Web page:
Fact check: President Trump’s Minneapolis rally speech

President Trump arrives at a campaign rally on Thursday.
President Trump arrives at a campaign rally on Thursday, Oct. 10, 2019, in Minneapolis.
Jim Mone | AP Photo

For 102 minutes Thursday, President Trump railed against investigations into his presidency, attempts to derail his agenda and his political critics.

The president spoke in glowing terms about his stewardship of the economy — the strongest in history, he said. He proclaimed the country to be safer. And he cast himself as the 2020 candidate with “the only positive vision for America.”

Trump’s cascade from one topic to the next meant he often didn’t complete his thoughts. And he laid down fewer statistical markers that can be scrutinized than past speeches in Minnesota.

Here are some Trump remarks worthy of more examination, beginning with his opening comments to a roaring crowd:

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What he said: “So we have 20,000-plus inside. We set a new record. And we have 25,000 people we still love outside. And close to 100,000 people wanted to come tonight.”

The facts: The Target Center can hold roughly 20,000 people, matching what a fire department official said was the capacity for Thursday’s rally. Images of the rally showed some empty seats in the upper portion of the arena, but many people stood on the floor of Target Center. That makes a precise count difficult. And he did not say specifically what record he set.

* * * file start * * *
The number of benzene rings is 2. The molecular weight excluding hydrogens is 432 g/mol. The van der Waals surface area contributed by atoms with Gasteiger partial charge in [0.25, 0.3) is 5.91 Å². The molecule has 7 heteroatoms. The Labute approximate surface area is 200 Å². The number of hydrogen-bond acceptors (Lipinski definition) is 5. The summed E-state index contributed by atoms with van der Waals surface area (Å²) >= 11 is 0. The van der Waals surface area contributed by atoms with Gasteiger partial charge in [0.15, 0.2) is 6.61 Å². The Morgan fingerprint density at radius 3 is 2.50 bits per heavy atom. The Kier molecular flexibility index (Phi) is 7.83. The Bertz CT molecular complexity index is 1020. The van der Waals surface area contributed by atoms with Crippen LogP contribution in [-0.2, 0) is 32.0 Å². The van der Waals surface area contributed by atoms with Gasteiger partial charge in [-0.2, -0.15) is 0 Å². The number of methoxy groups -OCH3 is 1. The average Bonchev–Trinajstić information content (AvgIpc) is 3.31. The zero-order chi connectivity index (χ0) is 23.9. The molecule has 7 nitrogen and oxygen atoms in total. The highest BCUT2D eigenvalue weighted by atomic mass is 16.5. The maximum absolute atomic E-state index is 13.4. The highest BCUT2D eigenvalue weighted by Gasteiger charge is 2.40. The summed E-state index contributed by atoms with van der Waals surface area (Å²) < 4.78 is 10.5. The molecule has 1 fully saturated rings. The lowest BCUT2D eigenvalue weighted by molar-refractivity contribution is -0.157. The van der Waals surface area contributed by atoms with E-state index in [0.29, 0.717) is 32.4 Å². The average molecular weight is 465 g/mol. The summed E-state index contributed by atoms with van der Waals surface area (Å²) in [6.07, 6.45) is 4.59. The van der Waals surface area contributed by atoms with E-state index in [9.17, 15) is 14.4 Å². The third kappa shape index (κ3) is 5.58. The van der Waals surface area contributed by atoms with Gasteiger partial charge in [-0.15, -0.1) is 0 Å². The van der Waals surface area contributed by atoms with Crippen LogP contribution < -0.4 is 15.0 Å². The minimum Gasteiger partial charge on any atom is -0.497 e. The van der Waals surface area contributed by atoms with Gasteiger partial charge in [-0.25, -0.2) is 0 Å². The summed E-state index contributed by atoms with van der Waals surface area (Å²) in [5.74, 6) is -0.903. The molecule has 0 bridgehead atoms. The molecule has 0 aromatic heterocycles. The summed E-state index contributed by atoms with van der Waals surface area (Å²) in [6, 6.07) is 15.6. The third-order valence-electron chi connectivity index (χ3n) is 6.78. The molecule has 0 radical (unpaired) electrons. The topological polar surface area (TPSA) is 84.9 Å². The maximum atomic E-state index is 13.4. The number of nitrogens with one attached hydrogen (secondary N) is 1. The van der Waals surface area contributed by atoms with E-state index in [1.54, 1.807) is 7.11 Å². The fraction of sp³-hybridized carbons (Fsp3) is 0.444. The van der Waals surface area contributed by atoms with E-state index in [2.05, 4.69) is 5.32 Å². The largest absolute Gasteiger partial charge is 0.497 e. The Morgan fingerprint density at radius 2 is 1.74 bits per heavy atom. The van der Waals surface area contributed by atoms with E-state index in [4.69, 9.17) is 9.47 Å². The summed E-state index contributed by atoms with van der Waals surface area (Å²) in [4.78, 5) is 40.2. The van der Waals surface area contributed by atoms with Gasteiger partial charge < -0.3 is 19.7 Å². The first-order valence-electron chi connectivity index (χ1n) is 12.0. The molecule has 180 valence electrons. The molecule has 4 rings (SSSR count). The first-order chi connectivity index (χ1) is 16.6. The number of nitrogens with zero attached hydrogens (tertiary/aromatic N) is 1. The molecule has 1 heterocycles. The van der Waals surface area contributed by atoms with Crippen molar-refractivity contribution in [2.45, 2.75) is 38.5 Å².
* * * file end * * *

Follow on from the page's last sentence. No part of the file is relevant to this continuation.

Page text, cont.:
Even if the crowd did top 20,000, that’s happened before at Target Center. A 2017 Timberwolves-Warriors basketball game drew 20,412 and a 2005 U2 concert packed in 20,200.

The president’s assertion that 25,000 people were left on the outside is dubious given that an overflow space wasn’t full and reporters on the outside of the arena saw nothing nearing that number. It’s possible that 100,000 people signed up with the campaign to attend, but those RSVPs don’t always translate into attendance.

Crowd size boasts aren’t new for this administration and began virtually from day one with his insistence of an inauguration record.

What he said: “We are building the wall faster than anyone ever anticipated it could be built.”

The facts: The president raises this claim a lot. PolitiFact, a nonpartisan fact-checking organization, said roughly 60 miles of barriers have been replaced with new fencing. But no new primary barriers have been built under Trump’s administration. In a 5-4 ruling in July, the Supreme Court temporarily allowed Trump to go forward with the wall using $2.5 billion in military funds, but it has not yet decided the final outcome in that case.

What he said: “As Scott reported, everything about Omar is a fraud, including her name. Scott reports his sources told him that Omar’s legal husband was Omar’s brother and that she married him for fraudulent purposes. You mean like coming into the United States, maybe?”

The facts: Trump was quoting extensively from the Power Line blog, where author Scott Johnson first posted about allegations that Omar married her brother as part of an immigration fraud scheme while she was a candidate for the state House in 2016. Power Line said Omar wasn’t legally married to the father of her three children, Ahmed Hirsi, but to another man, Ahmed Nur Elmi. The blog alleged Elmi is her brother.